May 18, 2015
As was the case in retail, much of the discussion when it comes to wearable technology in travel & hospitality has focused on how wearables stand to change the travel experience for consumers (i.e. the travelers) as opposed to those who work in the industry. For example, in the near future smartwatches (or smartglasses) will provide all the information that fuels a person’s trip – flight & boarding pass reminders, gate updates, reservation numbers, confirmation codes, directions from the airport, transportation options, even restaurant recommendations & weather forecasts – all at a glance, all in real time, right there on the wrist (or in front of the eyes). Travelers can already receive regular updates, book rooms, check-in, even order room service using mobile devices – a phenomenon referred to as the mobile concierge – and soon they will be able to do the same with wearables, or so the forecast goes. Of course, this all banks on wearable tech taking off with consumers, which it has yet to do but may very well once the Apple Watch is made available on April 24.
The hotel industry once attracted guests with technological innovations. Consider the television for a moment. Back when guests could not dream of having a TV set in their own homes, most hotel rooms were equipped with one. Nowadays, the average traveler doesn’t even turn on the TV in his hotel room, opting instead to bring his own entertainment (tablets, laptops, headphones).
Should hoteliers aim to wow guests again with their in-room technology? Is that even feasible? Perhaps it’s not just suit-and-tie businesses that should prepare for the WYOD (Wear Your Own Device) trend but also hoteliers. Either hotels provide guests with Google Glass, wearable sleep monitors, and the like to try out (as many now provide iPads & iPod speakers); or they embrace guests’ personal wearable devices, and aim to connect with them on a new technological level.
Travel & hospitality is an inherently consumer-facing industry; it’s a service industry dependent on the satisfaction of the guests, passengers, travelers, and visitors it caters to. The wearable technology applications for this sector are not quite as dynamic as compared to, say, retail or construction, yet wearables stand to fundamentally change this industry as much as any other. We see wearable tech coming into play here in one of two ways:
Employees can don wearable devices in order to enhance, speed up & improve the customer experience, as did agents of Virgin Atlantic at London’s Heathrow Airport.
Travel & hospitality brands can engage with & assist their customers via consumer wearables (ex. a hotel booking app created for a smartwatch) or via specially designed devices like Disney’s MagicBand.
In other words, companies can either develop applications or services based on existing wearable technologies, or else develop bespoke devices for customers to use.
So what can wearable technology do for the travel & hospitality industry? The main benefit seems to be improved customer service, or an enhanced service experience. Employees who utilize wearable tech can provide more efficient & personalized service to guests or passengers, while travel apps developed for consumer wearables will also contribute to a better customer experience. Companies will have to create such apps – real-time response apps for bookings, directions, and other concierge-style customer services – to continue reaching & engaging with modern travelers. Will wearable technology allow hotels & airlines to provide a truly personalized travel experience; to make the travel experience more efficient, smoother, and pleasant; to exceed consumer expectations? We will have to see. For now, let’s take a look at a few of the pioneers in this sector who are already integrating wearables into their service offerings.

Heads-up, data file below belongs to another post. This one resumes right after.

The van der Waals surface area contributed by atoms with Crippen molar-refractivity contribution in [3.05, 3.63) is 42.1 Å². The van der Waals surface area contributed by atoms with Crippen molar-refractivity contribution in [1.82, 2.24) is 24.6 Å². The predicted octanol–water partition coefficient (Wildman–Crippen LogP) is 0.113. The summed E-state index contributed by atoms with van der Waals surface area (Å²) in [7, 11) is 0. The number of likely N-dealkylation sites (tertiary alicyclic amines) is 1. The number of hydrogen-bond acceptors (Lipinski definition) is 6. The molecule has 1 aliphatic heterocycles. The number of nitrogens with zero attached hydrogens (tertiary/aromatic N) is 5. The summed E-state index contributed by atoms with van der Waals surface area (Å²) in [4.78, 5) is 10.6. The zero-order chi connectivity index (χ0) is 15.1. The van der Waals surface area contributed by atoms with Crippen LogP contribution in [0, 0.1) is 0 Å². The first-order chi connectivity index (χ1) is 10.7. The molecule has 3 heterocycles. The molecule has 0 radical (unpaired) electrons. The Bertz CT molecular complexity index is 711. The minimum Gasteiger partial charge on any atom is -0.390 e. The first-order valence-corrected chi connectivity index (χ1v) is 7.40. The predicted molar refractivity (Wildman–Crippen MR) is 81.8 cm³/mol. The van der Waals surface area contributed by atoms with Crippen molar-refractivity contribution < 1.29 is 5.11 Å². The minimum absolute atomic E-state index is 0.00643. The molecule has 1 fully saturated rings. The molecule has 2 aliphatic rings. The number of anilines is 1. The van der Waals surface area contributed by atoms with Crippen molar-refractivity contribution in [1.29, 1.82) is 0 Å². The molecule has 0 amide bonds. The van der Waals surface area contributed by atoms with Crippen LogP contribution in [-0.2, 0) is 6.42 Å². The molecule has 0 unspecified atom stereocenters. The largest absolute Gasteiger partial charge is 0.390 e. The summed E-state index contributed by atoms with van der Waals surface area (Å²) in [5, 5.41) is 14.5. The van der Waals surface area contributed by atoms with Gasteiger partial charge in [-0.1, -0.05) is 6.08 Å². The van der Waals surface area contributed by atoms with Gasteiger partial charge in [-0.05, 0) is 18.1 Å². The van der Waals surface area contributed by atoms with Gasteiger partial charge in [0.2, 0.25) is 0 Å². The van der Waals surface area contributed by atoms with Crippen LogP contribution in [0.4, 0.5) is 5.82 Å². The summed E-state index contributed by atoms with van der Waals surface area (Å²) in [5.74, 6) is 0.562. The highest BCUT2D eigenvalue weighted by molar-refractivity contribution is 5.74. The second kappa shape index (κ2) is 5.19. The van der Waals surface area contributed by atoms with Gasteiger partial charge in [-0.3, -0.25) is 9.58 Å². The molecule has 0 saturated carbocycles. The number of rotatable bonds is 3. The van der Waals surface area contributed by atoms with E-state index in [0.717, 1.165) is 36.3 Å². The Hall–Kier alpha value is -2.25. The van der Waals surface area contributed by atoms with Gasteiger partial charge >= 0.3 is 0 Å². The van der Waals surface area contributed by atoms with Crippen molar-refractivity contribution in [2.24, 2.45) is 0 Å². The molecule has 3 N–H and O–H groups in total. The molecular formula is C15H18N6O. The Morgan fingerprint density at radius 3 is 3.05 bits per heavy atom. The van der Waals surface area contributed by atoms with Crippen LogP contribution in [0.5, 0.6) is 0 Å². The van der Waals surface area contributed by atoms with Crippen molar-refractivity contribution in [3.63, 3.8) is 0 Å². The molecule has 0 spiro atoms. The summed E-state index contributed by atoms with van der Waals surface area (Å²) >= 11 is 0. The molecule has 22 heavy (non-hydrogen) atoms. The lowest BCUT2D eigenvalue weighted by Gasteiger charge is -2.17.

The most notorious user case goes out to Virgin Atlantic’s wearable tech pilot scheme at Heathrow Airport. Virgin staff greeted first-class passengers wearing either Google Glass or a Sony SmartWatch. The technology, developed in partnership with SITA Labs, delivered personal info about each individual traveler, allowing Virgin agents to provide a unique customer experience while efficiently processing passengers for their flight.
Walt Disney World Resort now offers the MagicBand, which is a smartband guests can use to enter parks & hotel rooms as well as make purchases. Disney is even using aggregate data from the bands to create a better, more “magical” customer experience than employees alone could ever provide.
Hotels are also lending out sleep-sensing wristbands to aid in guests’ well-being (Westin Hotels & Resorts), and developing apps for Google Glass & the Apple Watch to allow future guests to do everything from exploring & booking hotel stays around the world to entering their rooms without a key (Starwood).
Imagine arriving at your gate at the airport; the concierge checks his smartwatch, processes you seamlessly for your flight, while also providing you with real-time updates about the weather & local events in your destination city. On the plane, the inflight staff has already been made aware of your personal preferences, from dietary requirements to past beverage choices, via smartglasses; and a special blanket lights up red whenever you are in distress, prompting an attendant to come right over. Upon arriving at the hotel, the front desk clerk is wearing Google Glass armed with facial recognition software; she greets you by name & pulls up your reservation before you even reach the counter. Airport, airline, hotel and other travel & hospitality workers could even use wearable technology to translate & provide information to customers in a foreign language—hands-free & in real time (of course).